The primary objective of this study was to describe and illustrate a method of using results of randomized controlled trials (RCTs) to estimate changes in rates of adverse asthma events (AAEs) that result from expanding access to an EXHALE strategy. The method can also be applied to other study designs, such as cohort and case-control studies, if they generate valid effect estimates. It can be used to calculate anticipated effects of future Controlling Childhood Asthma and Reducing Emergencies interventions or estimate impacts of previously implemented programs. Expanding asthma interventions is a major public health approach to decreasing asthma-related illness and death, so it is important to estimate the effect of an expansion in access to these interventions on rates of AAEs.
We illustrate a method for using the results of RCTs to estimate the effect of asthma-related interventions on reducing AAEs among children. We used counterfactual reasoning to justify a formula for estimating the expected number of AAEs prevented by implementing selected EXHALE strategies. Asthma interventions are commonly offered to only a part of the population with asthma. First, we show how to predict or estimate effects in this situation. Second, we use data extracted from relevant RCTs identified in the literature to illustrate an application of the formula. Finally, we discuss the approach, results, and considerations for when the method should apply.
Selection of RCTs
We reviewed the literature to identify RCTs for each EXHALE strategy. We restricted the pool of eligible RCTs to those that were 1) included in any of 3 systematic reviews (8–10) or the EXHALE technical package (4), 2) recently published (in 2000 or later), 3) included children with asthma, and 4) were conducted in North America (11). We excluded studies for a given outcome if they reported pre-intervention rates of AAEs that differed between the treatment and control arms by more than 30%, indicating potentially imbalanced randomization (12–15).
Effects in the RCTs
In the RCTs considered, an EXHALE strategy was offered to all participants in the treatment arm but not to participants in the control arm, who generally continued to receive care as usual. Some participants in the treatment arm may not have complied with, taken advantage of, or used the intervention. All participants were followed during the RCTs to determine rates of AAEs. We denoted the observed rates of AAEs in the treatment arm as RateT and in the control arm as RateC and the rate ratio (RR) by
where subscript E refers to EXHALE strategy E1 (education on asthma self-management), which is made available by the intervention. In a well-conducted RCT, we expect to be a consistent estimator of the average causal effect of making E available to the study population (assumption 1, Table 1).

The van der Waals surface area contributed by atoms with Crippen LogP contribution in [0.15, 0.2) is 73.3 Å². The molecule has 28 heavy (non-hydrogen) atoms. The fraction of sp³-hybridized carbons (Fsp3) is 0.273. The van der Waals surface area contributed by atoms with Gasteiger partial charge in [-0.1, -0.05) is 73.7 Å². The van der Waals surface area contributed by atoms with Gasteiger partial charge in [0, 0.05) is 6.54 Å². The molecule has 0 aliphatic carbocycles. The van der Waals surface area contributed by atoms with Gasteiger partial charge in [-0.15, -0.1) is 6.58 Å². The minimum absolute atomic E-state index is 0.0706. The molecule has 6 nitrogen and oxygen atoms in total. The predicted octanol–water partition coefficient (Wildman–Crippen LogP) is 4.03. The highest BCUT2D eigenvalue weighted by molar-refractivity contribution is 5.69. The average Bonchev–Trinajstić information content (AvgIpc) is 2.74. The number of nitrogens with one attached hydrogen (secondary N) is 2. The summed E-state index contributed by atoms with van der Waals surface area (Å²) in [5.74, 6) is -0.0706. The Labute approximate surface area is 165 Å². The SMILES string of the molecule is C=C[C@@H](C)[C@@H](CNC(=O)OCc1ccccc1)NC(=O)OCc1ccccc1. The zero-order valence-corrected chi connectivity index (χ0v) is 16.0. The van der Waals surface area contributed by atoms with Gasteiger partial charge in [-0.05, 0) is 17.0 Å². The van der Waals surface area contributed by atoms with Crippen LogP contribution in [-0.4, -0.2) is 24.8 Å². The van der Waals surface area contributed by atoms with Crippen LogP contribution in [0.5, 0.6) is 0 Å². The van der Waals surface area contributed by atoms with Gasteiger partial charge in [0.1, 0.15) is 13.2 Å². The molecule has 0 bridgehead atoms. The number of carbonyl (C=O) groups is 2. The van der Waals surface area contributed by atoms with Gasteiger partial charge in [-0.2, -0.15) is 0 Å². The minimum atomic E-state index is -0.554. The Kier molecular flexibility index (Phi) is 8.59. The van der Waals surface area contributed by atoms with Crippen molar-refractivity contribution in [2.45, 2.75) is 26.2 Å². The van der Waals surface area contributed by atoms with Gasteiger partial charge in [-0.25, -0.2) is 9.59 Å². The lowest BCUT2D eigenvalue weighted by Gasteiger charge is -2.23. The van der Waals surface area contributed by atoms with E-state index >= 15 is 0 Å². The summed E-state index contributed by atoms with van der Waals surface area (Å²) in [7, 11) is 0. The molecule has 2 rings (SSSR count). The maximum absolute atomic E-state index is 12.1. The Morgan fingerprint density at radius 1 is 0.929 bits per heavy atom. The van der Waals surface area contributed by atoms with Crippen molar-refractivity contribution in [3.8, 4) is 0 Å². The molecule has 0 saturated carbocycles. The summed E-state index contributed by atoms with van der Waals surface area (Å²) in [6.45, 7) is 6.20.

Effect in a community where a subpopulation is selected for an intervention
We considered the effects of a particular intervention offered to only a part of a population of interest (for example, all children with asthma in a county). We assumed that the study population was not selected from the community and that only proportion (Pr) was enrolled to receive the intervention (enrollees). We denoted the rates of AAEs among enrollees as RateP and the rate in the community among those not enrolled (nonparticipants) as . We assumed that the asthma intervention offered to the enrollees was similar to the intervention evaluated in the RCT (assumption 2, Table 1). The intervention is made available to all enrollees, but not everyone will necessarily use or take advantage of its availability. This situation parallels the situation in an RCT, in which some participants in the intervention arm may not take advantage of or use the intervention offered (ie, less than complete compliance). Furthermore, before or during a community program, the intervention may have already been available as part of usual care to nonparticipants in the community. Again, this situation parallels the situation of imperfect compliance in an RCT wherein some participants in the control group receive the intervention as part of usual care outside the study.
The key assumption is that the effect on community enrollees approximates the situation in the RCT with effects measured on the appropriate scale (assumption 3, Table 1 ). The approximation need hold only within strata of covariates if stratum-specific estimates are available. Here, we use the rate ratio () to measure effects. We equated the effect of the intervention in the RCT to that among community enrollees:
where is the counterfactual rate among community enrollees if they (contrary to fact) had not been enrolled in the intervention. Equation 2 directly parallels a counterfactual formulation of the causal effect in those enrolled to receive the intervention: it is the ratio of the rate if all were enrolled compared with the counterfactual rate if none were enrolled (17). Equation 2 encodes the assumption that the causal effect among community enrollees, measured as a rate ratio, equals the rate ratio in the RCT without further adjustment (16,18). This assumption is related to transportability, a concept that holds if the causal effect of treatment in the study sample applies to the target population that is distinct from that sample.
Effect on adverse events among community enrollees
We derived expressions for the expected number of adverse events prevented, assuming that the program only affected enrollees. We let ΔEvents denote the expected change in the number of adverse events, in a community of size N in which the proportion Pr was enrolled in the program. We estimated the change in the annual number of events by the rate difference (rate per person per year if enrolled minus rate not enrolled) times the number enrolled, PrN:
Equation 3 can be written in several different but equivalent ways to allow various applications according to which combination of measures ( and ) is available and thought to be most suitable for the population of interest.
(Equation 4a) or
(Equation 4b) or